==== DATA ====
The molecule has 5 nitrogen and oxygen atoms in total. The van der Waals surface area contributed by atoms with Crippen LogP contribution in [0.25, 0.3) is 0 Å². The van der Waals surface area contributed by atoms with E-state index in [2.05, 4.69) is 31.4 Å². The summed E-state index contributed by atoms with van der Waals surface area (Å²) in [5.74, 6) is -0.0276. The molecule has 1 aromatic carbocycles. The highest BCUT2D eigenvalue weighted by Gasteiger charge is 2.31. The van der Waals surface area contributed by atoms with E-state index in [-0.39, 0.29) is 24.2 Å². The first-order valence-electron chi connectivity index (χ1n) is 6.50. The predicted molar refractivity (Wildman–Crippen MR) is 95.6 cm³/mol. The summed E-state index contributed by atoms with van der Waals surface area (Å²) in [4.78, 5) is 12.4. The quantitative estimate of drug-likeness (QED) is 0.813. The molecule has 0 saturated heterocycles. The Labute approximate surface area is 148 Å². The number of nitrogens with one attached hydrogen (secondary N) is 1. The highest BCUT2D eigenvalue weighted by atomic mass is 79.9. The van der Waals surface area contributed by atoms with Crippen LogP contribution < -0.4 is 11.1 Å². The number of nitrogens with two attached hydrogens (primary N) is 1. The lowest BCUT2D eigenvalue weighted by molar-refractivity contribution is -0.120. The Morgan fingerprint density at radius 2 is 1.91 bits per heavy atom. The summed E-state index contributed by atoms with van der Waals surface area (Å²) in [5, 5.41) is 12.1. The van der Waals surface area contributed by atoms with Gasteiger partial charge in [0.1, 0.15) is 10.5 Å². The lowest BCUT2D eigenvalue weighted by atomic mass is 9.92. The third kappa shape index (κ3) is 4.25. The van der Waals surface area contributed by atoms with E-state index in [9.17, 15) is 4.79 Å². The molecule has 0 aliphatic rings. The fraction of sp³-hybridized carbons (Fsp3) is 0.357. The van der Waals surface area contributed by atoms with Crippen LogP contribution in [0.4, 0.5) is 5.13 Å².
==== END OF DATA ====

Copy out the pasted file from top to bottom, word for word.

The molecule has 5 nitrogen and oxygen atoms in total. The van der Waals surface area contributed by atoms with Crippen LogP contribution in [0.25, 0.3) is 0 Å². The van der Waals surface area contributed by atoms with E-state index in [2.05, 4.69) is 31.4 Å². The summed E-state index contributed by atoms with van der Waals surface area (Å²) in [5.74, 6) is -0.0276. The molecule has 1 aromatic carbocycles. The highest BCUT2D eigenvalue weighted by Gasteiger charge is 2.31. The van der Waals surface area contributed by atoms with E-state index in [-0.39, 0.29) is 24.2 Å². The first-order valence-electron chi connectivity index (χ1n) is 6.50. The predicted molar refractivity (Wildman–Crippen MR) is 95.6 cm³/mol. The summed E-state index contributed by atoms with van der Waals surface area (Å²) in [4.78, 5) is 12.4. The quantitative estimate of drug-likeness (QED) is 0.813. The molecule has 0 saturated heterocycles. The Labute approximate surface area is 148 Å². The number of nitrogens with one attached hydrogen (secondary N) is 1. The highest BCUT2D eigenvalue weighted by atomic mass is 79.9. The van der Waals surface area contributed by atoms with Crippen LogP contribution < -0.4 is 11.1 Å². The number of nitrogens with two attached hydrogens (primary N) is 1. The lowest BCUT2D eigenvalue weighted by molar-refractivity contribution is -0.120. The Morgan fingerprint density at radius 2 is 1.91 bits per heavy atom. The summed E-state index contributed by atoms with van der Waals surface area (Å²) in [5, 5.41) is 12.1. The van der Waals surface area contributed by atoms with Gasteiger partial charge in [0.1, 0.15) is 10.5 Å². The lowest BCUT2D eigenvalue weighted by atomic mass is 9.92. The third kappa shape index (κ3) is 4.25. The van der Waals surface area contributed by atoms with E-state index in [9.17, 15) is 4.79 Å². The molecule has 0 aliphatic rings. The fraction of sp³-hybridized carbons (Fsp3) is 0.357. The van der Waals surface area contributed by atoms with Crippen LogP contribution in [0.4, 0.5) is 5.13 Å².